U.S. Health and Human Services to lead federal response of Flint water crisis
FLINT, Mich. (WEYI) -- Acting Deputy Secretary of the U.S. Department of Health and Human Services Mary K. Wakefield says that her department will take the lead in the federal response to the Flint water crisis.
The HHS will work with FEMA, the Small Business Administration, the EPA, the Departments of Housing and Urban Development, and the Department of Agriculture to find the best ways to help the Flint residents.
Flint's water crisis began in April of 2014 when the city's water supply shifted away from the Detroit water system and to Flint River water. Later, it was discovered that the river water was leeching lead from the aging pipes in the city and putting it in the water. Tests of the children in the city showed that many had elevated lead levels in their blood. In October of 2015, the city switched back to the Detroit water supply, but the water is still considered unsafe to drink.
Currently, residents rely on bottled water and water filters provided by donations, the state government, and the federal government.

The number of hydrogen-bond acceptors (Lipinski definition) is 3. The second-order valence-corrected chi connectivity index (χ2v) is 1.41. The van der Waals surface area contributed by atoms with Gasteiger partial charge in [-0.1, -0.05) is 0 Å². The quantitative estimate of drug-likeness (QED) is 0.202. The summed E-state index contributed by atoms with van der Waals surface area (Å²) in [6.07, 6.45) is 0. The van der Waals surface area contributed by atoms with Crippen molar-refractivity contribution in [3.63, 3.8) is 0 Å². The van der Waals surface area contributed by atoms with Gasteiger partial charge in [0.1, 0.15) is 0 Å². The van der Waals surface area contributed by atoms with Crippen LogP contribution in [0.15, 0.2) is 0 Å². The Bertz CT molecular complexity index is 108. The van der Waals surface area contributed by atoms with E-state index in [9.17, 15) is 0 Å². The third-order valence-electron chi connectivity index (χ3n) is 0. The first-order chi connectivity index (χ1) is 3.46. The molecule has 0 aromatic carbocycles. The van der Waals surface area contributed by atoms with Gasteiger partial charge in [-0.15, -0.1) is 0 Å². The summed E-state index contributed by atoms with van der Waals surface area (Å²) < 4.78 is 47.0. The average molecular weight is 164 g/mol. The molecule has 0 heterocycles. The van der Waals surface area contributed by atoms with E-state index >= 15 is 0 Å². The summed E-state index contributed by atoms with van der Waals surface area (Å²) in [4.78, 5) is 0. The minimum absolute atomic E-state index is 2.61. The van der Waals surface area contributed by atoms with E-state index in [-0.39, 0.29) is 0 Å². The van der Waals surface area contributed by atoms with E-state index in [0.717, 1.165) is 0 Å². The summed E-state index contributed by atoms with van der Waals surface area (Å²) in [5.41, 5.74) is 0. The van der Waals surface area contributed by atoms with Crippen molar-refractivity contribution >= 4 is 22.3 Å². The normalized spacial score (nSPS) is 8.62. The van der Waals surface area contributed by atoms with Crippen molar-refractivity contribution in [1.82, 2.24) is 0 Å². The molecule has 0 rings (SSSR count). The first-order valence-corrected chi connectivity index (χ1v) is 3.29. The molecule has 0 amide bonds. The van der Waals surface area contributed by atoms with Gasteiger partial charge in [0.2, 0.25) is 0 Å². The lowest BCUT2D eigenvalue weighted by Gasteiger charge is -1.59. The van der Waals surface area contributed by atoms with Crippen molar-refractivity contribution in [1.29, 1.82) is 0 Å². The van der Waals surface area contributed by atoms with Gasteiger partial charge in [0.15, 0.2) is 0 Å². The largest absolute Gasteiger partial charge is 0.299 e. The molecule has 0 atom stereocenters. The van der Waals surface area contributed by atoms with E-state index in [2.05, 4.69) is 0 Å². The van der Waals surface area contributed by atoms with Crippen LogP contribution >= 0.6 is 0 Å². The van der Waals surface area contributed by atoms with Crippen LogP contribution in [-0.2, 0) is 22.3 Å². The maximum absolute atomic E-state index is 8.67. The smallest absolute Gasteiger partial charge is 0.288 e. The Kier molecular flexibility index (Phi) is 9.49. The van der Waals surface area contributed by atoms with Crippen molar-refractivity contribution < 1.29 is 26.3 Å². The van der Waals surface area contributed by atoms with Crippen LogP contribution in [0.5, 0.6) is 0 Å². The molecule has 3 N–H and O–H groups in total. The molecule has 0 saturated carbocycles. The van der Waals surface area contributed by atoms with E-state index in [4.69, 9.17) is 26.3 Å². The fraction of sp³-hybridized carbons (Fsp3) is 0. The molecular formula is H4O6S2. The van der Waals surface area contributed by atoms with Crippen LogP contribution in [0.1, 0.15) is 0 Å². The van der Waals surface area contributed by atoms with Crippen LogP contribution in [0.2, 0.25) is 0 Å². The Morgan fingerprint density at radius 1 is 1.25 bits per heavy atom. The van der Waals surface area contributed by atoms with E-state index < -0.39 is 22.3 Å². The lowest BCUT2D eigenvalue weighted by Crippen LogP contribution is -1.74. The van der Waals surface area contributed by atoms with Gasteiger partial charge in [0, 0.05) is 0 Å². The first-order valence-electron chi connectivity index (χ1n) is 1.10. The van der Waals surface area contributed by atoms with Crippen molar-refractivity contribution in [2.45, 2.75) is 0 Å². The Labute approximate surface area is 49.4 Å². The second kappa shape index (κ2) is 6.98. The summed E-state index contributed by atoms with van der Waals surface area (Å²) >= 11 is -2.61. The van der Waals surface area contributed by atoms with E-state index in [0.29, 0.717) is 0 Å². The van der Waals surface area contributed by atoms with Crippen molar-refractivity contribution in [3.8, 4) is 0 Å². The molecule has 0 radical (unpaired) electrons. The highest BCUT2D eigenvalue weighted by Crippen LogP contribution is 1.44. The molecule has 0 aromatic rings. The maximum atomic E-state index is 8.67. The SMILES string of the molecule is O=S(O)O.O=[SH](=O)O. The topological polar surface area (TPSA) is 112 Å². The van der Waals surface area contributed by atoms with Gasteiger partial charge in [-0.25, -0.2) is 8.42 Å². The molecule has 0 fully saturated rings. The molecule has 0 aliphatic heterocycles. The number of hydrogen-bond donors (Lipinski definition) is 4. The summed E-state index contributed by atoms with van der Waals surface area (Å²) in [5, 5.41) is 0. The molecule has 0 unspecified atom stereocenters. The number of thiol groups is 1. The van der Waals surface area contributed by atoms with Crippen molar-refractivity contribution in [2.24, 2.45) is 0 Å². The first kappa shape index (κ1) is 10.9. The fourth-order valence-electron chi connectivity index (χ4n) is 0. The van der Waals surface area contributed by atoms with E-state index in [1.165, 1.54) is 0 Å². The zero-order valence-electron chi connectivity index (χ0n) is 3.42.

SEE ALSO | Flint mayor meeting with President Obama
According to a release by the HHS, they will develop both a short-term and long-term plan around lead exposure.
HHS officials say that they will be in Flint this week.
Assistant Secretary for Preparedness and Response Dr. Nicole Lurie will be leading the effort in Flint.
Additionally, the HHS Acting Secretary of Health Dr. Karen DeSalvo along with two U.S. Public Health Service Commissioned Corps officers will also help with day-to-day operations in Flint, according to a posting on the HHS website.
Lead testing kits are also being given out to residents.